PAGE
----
Scaling systems using change propagation across data stores
Scaling systems using change
propagation across data stores
I’ll talk about
➔ Need for Tiered Data Stores in scaling systems and
Role of real time data change propagation systems.
◆ Example : Payments system
● Issues in old data tier architecture & motivation for
◆ Design Choices
➔ Aesop - Real Time Data Change Propagation System
◆ Aesop Scaling and High Availability
Payments - What does it do?
➔ Managing Transactions - Takes the customer through the life cycle of a Payment
➔ Reconciliation and Settlement - Reconcile with Bank and Settle to Merchants.
➔ Fraud Detection - Detect Payment Fraud
➔ Monitoring and Routing - Monitor for success rate of Transactions on various
dimensions and modifying routing.
Use Case Operation Requirement Data Retention
Transaction Flow Write + Read ACID + Normalised Structure
+ Low Latency
Transactions during Life Cycle +
All Data related to a Transaction
(Data for a Month)
Console Read + Search Denormalized Some attributes of a Transaction
Aggregation + Unique
Values for a Transaction
Aggregation and Large Data
Archival (Regulation) Reads, Reports Horizontally scalable data
store to store large amounts of
All the Data
Payments - Old Data Tier Architecture
➔ MySql Master + Hot Standby + Slave.
➔ Application writes to Master. Transactional
and Real Time reads from Master.
➔ Historical Reads from Slave.
➔ Analytical and Aggregation queries onto
➔ From these signs it was apparent that changes
were required in the data tier design.
➔ The current approach of one data store fits all
➔ The data tier would have to scale horizontally
and we needed more than one data store.
Multiple Data Stores
Multiple Data Stores - Issues?
➔ Data Consistency
➔ Real Time Data Availability across
Classic ETL approach has been around for decades and has a well defined and known solution. However this
was not an option for us because
➔ Data from the secondary stores is used to feed more than just business decisions.
➔ At Payments this data is supposed to feed into REAL TIME use cases like Console, Fraud Detection and
Application writes to destination data stores, synchronously or asynchronously. Application can write to a
Publisher-Subscriber system in which the Subscribers are consumers that eventually write to Destination Data
➔ Pros : Appears Easy : Application can publish the same event that is being inserted/updated in the
Primary Data Source.
➔ Cons : Difficult to maintain consistency
◆ Writes are not Atomic - Ordering Issues
◆ Updates with non-primary-key where clause.
◆ Application Failures and Crashes.
◆ Manual changes in Primary Data Store will be missed.
Separate application/service can extract changes from Database commit logs and publish them. This would use
the same approach used by database for replication.
➔ Pros : Consistency can be guaranteed as changes are being read from commit logs (bin log in case of
◆ Appears tough - But definitely possible.
◆ Tied to mechanism used by database for replication. Tied to commit log format, etc … Tightly
Since Consistency across Datastores is of paramount importance to a financial system like Payments we chose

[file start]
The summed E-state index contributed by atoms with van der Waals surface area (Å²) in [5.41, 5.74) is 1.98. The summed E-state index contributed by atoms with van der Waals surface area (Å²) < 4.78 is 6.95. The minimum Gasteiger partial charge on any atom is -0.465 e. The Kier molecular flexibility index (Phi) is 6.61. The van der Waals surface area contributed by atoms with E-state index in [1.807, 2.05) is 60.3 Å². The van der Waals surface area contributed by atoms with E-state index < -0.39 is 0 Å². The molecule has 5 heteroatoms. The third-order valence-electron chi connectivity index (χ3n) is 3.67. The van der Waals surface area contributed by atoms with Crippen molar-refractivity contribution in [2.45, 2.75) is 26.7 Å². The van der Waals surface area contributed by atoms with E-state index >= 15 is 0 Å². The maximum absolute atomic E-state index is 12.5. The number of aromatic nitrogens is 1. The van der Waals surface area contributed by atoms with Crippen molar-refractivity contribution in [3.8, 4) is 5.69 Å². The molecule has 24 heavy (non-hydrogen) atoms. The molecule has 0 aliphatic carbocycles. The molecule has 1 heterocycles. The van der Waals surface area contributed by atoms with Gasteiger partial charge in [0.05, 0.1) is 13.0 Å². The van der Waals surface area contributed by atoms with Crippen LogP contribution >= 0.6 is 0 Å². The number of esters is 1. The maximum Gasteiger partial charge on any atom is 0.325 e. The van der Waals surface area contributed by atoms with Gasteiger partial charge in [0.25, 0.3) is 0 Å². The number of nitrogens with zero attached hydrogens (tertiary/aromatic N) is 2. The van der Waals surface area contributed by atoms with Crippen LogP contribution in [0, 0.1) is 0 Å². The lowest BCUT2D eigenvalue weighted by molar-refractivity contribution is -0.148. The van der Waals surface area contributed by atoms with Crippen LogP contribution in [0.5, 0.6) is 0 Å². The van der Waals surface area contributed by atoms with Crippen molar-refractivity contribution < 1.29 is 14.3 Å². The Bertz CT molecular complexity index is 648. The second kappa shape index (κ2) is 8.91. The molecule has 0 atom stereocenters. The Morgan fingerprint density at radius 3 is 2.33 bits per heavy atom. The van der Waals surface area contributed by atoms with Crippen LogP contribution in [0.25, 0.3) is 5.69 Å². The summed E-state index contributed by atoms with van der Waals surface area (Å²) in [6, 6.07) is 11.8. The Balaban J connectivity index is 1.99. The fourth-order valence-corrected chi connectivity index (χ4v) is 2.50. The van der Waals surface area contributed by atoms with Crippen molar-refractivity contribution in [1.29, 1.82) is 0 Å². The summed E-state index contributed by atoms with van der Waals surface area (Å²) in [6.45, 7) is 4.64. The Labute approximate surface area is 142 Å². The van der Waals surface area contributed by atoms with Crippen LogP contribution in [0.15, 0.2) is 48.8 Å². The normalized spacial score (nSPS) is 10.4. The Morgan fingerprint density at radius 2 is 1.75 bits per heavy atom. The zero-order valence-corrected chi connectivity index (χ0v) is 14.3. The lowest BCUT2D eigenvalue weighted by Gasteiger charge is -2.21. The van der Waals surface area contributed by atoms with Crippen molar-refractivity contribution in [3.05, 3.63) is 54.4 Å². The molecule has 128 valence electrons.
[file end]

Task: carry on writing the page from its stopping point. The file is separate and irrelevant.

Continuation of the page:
the Log Mining approach.
Approaches to Log Mining
MySql Bin Log Parsing
➔ Pros : Familiar approach
◆ Open source softwares were available
that parsed MySql bin logs. Open
Replicator and Tungsten Replicator
◆ If format of bin logs changes the parser
would have to change.
◆ Open Replicator was supporting MySql
version 5.5. We would have to modify
Open Replicator to support MySql v5.6
and checksum feature introduced in
Custom Storage Engine
➔ Pros : Independent of binlog format. Layers
above Storage Engine take care of parsing.
➔ Cons : Unfamiliar approach. Unknown pitfalls.
Decided to go with known pitfalls and picked Bin Log
High Availability, Load Balancing and Scaling - Client Cluster
High Availability, Load Balancing and Scaling - Relay HA
Multiple Relay Servers read from the Source Data Sources.
➔ The Clients connect to Relay Server via a LB.
➔ Since the requests from clients are over HTTP one of the
Relay Servers or both can be serving the request based on
the configuration in the LB.
➔ When one Relay goes down the other can still handle the
➔ Transforms the event as per the
mapping of source and destination
schema. It maps the source entity to
destination entity. The source
attribute is mapped to destination
attribute within the entity.
➔ A source entity can be mapped to
more than one destination entity
➔ Map-All - one to one
➔ Hierarchical mapping
◆ Relay : 1 XL VM (8 core, 32GB)
◆ Consumers : 4XL VM, 200 partitions
◆ Throughput : 20K-30K Inserts per sec
(MySQL to HBase)
◆ Data size : 500 GB
➔ What it is?
◆ Supports multiple data stores
◆ Delivers updates reliably - at least once
◆ Maintains Ordering within every
◆ Supports varying consumer speeds
➔ What is it not?
◆ Not exactly-once delivery
◆ Not a storage system
◆ No global ordering
➔ Support For
● Mapped Event Stream
◆ Open Source : https://github.com/Flipkart/aesop
◆ Support : firstname.lastname@example.org
◆ Multiple production deployments at Flipkart
➔ Related Work
◆ LinkedIn Databus
◆ Facebook Wormhole
◆ Architecture of a Database System : http://db.cs.berkeley.edu/papers/fntdb07-architecture.pdf
◆ Wormhole Paper: https://www.usenix.org/system/files/conference/nsdi15/nsdi15-paper-sharma.pdf